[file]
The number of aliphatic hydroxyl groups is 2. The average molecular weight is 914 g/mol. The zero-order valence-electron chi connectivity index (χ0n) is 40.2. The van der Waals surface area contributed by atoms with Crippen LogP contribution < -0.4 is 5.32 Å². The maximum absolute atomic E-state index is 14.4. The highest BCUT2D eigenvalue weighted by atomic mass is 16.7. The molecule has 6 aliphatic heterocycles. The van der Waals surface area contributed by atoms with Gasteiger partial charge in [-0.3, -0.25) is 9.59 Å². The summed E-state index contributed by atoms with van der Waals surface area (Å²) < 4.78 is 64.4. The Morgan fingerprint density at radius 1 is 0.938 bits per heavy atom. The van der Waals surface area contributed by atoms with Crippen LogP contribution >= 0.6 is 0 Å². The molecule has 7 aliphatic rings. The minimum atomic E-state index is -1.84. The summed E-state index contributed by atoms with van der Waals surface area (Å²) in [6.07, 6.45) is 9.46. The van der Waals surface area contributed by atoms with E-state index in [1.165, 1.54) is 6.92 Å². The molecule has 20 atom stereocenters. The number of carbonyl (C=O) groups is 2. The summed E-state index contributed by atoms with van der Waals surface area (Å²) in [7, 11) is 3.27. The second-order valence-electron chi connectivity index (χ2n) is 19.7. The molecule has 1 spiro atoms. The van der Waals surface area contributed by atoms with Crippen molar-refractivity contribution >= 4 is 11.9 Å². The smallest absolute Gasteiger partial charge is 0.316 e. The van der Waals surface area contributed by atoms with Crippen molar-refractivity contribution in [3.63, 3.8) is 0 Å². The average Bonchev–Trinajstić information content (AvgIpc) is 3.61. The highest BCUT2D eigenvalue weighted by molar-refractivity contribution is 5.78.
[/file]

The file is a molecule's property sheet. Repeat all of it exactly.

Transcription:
The number of aliphatic hydroxyl groups is 2. The average molecular weight is 914 g/mol. The zero-order valence-electron chi connectivity index (χ0n) is 40.2. The van der Waals surface area contributed by atoms with Crippen LogP contribution < -0.4 is 5.32 Å². The maximum absolute atomic E-state index is 14.4. The highest BCUT2D eigenvalue weighted by atomic mass is 16.7. The molecule has 6 aliphatic heterocycles. The van der Waals surface area contributed by atoms with Gasteiger partial charge in [-0.3, -0.25) is 9.59 Å². The summed E-state index contributed by atoms with van der Waals surface area (Å²) < 4.78 is 64.4. The Morgan fingerprint density at radius 1 is 0.938 bits per heavy atom. The van der Waals surface area contributed by atoms with Crippen LogP contribution >= 0.6 is 0 Å². The molecule has 7 aliphatic rings. The minimum atomic E-state index is -1.84. The summed E-state index contributed by atoms with van der Waals surface area (Å²) in [6.07, 6.45) is 9.46. The van der Waals surface area contributed by atoms with E-state index in [1.165, 1.54) is 6.92 Å². The molecule has 20 atom stereocenters. The number of carbonyl (C=O) groups is 2. The summed E-state index contributed by atoms with van der Waals surface area (Å²) in [7, 11) is 3.27. The second-order valence-electron chi connectivity index (χ2n) is 19.7. The molecule has 1 spiro atoms. The van der Waals surface area contributed by atoms with Crippen molar-refractivity contribution >= 4 is 11.9 Å². The smallest absolute Gasteiger partial charge is 0.316 e. The van der Waals surface area contributed by atoms with Crippen molar-refractivity contribution in [3.63, 3.8) is 0 Å². The average Bonchev–Trinajstić information content (AvgIpc) is 3.61. The highest BCUT2D eigenvalue weighted by molar-refractivity contribution is 5.78.